1. Reverend John Jasper is arguably one of the most famous black ministers of nineteenth-century Richmond, Virginia, who gained popularity for his electrifying preaching style and his ability to spiritually move both black and white Baptists. He began his career in the early 1840s, preaching at funerals of slave and free black parishioners and giving occasional sermons at the First African Baptist Church.
2. Louis A. Southworth, Blacksmith, fiddler, and farmer.
3. Edmonia Lewis was born to a Chippewa mother and African father…given the indian name Wildfire. In the fall of 1859 she inrolled in Oberlin College, and later studied sculpting privately with Edmund Brackett. Lewis became known for her busts of famous figures as Abraham Lincoln, Longfellow and John Brown. Her Staue ‘The Death of Cleopatra’, received critical acclaim. Most popular was her “Forever Free..depicting African American man and woman removing their shackles.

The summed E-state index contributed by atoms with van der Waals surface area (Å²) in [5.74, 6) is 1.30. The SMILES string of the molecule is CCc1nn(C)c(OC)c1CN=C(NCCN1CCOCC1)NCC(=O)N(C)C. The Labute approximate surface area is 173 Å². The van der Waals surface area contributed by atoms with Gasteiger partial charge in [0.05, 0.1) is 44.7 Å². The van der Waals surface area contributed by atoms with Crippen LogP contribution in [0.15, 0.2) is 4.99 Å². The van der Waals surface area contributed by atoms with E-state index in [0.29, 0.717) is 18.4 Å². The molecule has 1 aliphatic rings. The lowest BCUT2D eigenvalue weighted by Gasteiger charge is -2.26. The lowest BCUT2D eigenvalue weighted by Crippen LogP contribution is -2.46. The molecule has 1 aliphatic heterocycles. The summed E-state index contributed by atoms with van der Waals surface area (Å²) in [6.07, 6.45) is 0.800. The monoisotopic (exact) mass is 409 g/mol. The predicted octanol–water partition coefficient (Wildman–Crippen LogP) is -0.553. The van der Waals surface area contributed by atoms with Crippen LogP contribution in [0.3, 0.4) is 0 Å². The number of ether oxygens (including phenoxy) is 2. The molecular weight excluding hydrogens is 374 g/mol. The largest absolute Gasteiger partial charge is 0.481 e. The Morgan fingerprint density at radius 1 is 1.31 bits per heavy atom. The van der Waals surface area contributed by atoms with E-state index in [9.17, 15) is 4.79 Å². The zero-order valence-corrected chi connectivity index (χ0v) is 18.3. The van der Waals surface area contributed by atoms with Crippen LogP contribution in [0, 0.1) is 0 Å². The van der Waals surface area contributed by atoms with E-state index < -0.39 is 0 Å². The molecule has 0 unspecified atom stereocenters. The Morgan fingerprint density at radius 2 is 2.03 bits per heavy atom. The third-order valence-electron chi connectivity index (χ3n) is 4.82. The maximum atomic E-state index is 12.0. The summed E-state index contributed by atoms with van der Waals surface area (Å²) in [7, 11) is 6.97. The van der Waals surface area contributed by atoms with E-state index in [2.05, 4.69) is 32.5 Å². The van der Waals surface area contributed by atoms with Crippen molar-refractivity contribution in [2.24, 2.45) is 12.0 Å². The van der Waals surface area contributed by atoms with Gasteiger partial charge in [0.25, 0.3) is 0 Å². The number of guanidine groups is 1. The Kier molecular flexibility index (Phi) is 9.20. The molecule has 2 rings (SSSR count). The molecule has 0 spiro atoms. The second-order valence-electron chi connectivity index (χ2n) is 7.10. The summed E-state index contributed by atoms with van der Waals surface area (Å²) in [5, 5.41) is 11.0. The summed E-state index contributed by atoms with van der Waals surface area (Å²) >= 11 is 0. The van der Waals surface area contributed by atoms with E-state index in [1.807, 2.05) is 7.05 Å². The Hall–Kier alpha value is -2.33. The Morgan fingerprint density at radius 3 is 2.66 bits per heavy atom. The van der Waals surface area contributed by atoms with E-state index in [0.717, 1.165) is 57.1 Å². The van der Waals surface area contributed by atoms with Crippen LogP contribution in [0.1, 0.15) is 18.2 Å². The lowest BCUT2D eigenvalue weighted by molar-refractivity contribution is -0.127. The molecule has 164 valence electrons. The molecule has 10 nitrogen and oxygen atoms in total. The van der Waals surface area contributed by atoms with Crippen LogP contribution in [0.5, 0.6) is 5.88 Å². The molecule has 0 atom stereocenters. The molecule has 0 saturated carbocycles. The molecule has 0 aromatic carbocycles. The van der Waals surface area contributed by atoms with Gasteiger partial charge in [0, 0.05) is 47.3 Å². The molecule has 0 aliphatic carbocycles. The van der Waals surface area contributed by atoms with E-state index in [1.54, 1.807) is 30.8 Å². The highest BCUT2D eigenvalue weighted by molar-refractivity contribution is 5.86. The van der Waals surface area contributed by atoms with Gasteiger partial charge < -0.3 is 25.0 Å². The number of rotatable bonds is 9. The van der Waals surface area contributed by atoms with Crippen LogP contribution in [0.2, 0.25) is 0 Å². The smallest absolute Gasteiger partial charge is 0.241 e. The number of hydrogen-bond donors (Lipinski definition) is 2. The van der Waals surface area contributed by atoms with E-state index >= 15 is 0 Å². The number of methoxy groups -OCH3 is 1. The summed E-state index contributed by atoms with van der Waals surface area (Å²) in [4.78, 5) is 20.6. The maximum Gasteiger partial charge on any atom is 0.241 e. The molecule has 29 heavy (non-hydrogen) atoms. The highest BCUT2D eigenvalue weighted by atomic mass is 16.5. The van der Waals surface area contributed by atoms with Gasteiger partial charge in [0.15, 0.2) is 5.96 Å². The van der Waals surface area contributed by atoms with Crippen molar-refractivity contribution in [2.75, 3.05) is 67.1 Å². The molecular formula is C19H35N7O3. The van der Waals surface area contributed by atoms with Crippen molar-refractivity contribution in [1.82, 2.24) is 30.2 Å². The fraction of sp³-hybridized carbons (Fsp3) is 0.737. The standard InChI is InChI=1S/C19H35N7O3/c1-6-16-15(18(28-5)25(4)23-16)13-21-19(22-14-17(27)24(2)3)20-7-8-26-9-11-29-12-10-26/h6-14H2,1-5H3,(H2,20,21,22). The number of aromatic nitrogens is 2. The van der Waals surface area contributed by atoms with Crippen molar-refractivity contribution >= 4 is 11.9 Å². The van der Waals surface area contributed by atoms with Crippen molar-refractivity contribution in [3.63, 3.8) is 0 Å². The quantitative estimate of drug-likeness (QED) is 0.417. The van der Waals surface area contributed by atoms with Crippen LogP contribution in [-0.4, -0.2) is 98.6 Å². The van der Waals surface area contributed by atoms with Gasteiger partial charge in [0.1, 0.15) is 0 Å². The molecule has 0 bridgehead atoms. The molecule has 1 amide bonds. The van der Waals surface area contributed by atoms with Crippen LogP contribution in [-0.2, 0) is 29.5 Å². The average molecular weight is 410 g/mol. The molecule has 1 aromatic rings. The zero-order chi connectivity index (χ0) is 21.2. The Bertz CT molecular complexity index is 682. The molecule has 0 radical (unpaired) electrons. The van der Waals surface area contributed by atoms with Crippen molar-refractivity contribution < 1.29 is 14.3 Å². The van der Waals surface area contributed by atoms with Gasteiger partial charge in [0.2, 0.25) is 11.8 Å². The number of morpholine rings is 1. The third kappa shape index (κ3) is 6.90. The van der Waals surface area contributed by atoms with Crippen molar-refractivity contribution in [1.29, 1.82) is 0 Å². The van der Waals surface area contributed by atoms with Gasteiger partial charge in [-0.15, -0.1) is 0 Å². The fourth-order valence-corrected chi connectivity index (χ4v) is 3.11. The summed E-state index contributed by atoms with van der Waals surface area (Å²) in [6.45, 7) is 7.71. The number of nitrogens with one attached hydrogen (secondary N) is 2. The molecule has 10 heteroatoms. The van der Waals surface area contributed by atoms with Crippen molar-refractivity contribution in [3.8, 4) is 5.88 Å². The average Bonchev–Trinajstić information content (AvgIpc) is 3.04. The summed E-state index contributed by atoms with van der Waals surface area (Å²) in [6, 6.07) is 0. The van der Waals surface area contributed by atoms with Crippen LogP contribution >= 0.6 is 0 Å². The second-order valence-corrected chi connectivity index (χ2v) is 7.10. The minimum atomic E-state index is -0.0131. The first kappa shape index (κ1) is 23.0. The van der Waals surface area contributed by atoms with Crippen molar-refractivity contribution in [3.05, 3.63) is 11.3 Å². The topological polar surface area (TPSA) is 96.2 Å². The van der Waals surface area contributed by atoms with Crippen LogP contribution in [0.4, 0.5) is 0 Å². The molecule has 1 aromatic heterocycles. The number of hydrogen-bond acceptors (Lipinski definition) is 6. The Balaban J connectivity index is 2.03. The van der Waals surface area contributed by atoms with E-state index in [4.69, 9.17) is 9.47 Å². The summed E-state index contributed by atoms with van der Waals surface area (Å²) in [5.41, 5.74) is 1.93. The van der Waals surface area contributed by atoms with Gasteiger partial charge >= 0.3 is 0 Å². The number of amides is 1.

4. Charles Victor Roman, physician, professor, author, and activist.
5. Arthur George Gaston, businessman who established a number of businesses in Birmingham, Alabama and who played a significant role in the struggle to integrate Birmingham in 1963.
6. William Thomas Dupree (Champion Jack), Blues singer and pianist
7. Ted Joans, painter, trumpeter, and a jazz poet.
8. Otis Young, actor, minister, and educator.
9. Bill Withers, singer-songwriter and musician who performed and recorded from 1970 until 1985. (Ain’t No Sunshine, Lean On Me)
10. Ralph Johnson, Rhythm and Blues Artist (EWF Earth, Wind And Fire)
11. Harvey and Horace Grant, identical twin brothers, Both retired American National Basketball Association basketball players.
12. Malia Ann Obama, The First Children of The US, The oldest of two daughters.